These findings are drawn from a new Pew Research Center survey conducted among 28,122 adults in 11 countries from Sept. 7 to Dec. 7, 2018. In addition to the survey, the Center conducted focus groups with participants in Kenya, Mexico, the Philippines and Tunisia in March 2018, and their comments are included throughout the report. The findings are available at: http://www.pewinternet.org/2019/03/07/mobile-connectivity-in-emerging-economies/

Click here to read key findings from the surveys.

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Vodacom cuts cost of smallest bundle by 40%

The country’s largest mobile operator has kept to a promise made last month to slash the price of entry-level data packages

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Vodacom has cut the data price of its lowest-cost bundle by 40%, reducing the price of a 50MB 30-day bundle from R20 to to R12. This follows from the operator’s promise in March, when it announced a 33% cut in the cost of 1GB bundles, to reduce prices of all smaller bundles by up to 40%.

Vodacom’s various 30-day data bundle prices will be cut across all of its channels, with the new pricing as follows:

30-day bundle size New Price Reduction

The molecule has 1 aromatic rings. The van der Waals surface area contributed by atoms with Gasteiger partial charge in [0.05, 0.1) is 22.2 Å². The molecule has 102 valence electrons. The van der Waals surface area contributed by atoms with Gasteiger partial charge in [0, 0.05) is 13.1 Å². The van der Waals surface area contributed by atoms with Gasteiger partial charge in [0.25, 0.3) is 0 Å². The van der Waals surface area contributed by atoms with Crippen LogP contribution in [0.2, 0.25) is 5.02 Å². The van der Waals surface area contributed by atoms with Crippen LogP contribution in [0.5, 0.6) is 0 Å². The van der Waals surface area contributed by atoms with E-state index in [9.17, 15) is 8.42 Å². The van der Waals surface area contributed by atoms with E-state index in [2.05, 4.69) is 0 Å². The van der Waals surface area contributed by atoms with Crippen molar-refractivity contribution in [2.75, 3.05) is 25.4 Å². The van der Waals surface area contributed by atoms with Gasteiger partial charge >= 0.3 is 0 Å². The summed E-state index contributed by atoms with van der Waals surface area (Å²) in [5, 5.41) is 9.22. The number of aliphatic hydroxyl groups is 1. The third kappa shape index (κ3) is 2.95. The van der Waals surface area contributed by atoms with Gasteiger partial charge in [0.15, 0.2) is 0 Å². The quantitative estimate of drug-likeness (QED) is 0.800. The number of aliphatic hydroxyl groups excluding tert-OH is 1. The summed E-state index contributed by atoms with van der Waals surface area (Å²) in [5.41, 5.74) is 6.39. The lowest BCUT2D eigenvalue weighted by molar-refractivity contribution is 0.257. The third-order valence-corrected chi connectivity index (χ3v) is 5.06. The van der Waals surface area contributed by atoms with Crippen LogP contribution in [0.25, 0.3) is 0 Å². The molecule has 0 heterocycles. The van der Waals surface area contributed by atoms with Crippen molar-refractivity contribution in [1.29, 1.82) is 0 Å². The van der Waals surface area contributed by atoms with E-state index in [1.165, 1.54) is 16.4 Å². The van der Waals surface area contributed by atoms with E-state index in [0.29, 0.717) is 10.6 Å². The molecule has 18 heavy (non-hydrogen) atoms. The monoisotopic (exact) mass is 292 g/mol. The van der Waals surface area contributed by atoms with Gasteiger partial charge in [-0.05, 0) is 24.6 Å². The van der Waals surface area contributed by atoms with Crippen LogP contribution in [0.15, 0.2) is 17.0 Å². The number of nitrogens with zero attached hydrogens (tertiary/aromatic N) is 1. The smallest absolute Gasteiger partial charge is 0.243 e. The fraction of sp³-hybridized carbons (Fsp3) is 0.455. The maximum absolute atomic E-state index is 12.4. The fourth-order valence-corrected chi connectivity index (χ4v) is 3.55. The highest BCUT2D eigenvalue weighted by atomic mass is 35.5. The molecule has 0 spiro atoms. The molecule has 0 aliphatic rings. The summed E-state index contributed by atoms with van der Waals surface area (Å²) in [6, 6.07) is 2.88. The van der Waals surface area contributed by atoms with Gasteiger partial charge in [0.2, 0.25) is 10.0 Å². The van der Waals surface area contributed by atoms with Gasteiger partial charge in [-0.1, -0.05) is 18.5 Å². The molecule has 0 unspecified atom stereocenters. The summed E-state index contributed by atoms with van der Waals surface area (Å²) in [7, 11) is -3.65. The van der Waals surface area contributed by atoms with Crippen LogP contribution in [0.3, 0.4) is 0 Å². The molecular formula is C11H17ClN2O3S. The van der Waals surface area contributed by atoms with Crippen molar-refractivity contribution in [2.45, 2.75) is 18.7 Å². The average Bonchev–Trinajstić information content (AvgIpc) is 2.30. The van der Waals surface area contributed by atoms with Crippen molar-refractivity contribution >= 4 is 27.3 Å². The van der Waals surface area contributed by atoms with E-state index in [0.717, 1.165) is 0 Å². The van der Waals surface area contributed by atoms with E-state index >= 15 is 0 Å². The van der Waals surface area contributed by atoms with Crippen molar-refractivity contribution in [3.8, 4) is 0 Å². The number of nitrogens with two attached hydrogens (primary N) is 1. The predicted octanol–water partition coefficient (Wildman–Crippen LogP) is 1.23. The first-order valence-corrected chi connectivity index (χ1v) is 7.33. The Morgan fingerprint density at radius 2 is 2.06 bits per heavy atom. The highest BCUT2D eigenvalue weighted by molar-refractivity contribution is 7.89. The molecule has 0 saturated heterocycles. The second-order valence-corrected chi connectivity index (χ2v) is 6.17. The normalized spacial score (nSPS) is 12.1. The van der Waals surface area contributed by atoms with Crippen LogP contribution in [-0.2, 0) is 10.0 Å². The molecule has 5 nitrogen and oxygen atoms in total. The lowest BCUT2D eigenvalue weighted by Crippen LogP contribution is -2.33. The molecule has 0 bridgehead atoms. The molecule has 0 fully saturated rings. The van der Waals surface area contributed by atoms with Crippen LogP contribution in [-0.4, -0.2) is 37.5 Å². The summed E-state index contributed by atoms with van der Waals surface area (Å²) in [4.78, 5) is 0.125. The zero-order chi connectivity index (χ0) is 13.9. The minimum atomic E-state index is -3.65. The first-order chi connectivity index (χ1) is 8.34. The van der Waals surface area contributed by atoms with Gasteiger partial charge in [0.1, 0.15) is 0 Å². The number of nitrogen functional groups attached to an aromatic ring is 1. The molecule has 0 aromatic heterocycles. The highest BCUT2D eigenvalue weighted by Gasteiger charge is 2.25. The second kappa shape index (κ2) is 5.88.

50MB R12 40%
150MB R29 33%
325MB R55 33%
500MB R79 21%
1GB R99 34%
3GB R229 23%
5GB R349 14%
10GB R469 22%
20GB R699 31%

Vodacom confirmed it will provide free data to access essential services through Vodacom’s zero-rated platform ConnectU with immediate effect. The value of these initiatives, it says, is R2.7-billion over the next year.

“Vodacom can play a critical role in supporting society during this challenging time and we’re committed to doing whatever we can to help customers stay connected,” says Jorge Mendes, Chief Officer of Vodacom’s Consumer Business Unit. “Since we started our pricing transformation strategy three years ago, our customers have benefitted from significant reductions in data prices and the cost of voice calls. Over the same period, we invested over R26 billion in infrastructure and new technologies, so our customers enjoy wider 2G, 3G and 4G coverage and vastly increased data speeds.”

The latest data reductions will complement the discounted bundle offers that will also be made available to prepaid customers in more than 2,000 less affluent suburbs and villages around the country. For qualifying communities to access further discounted voice and data deals, they need to click on the scrolling ConnectU banner on the platform via connectu.vodacom.co.za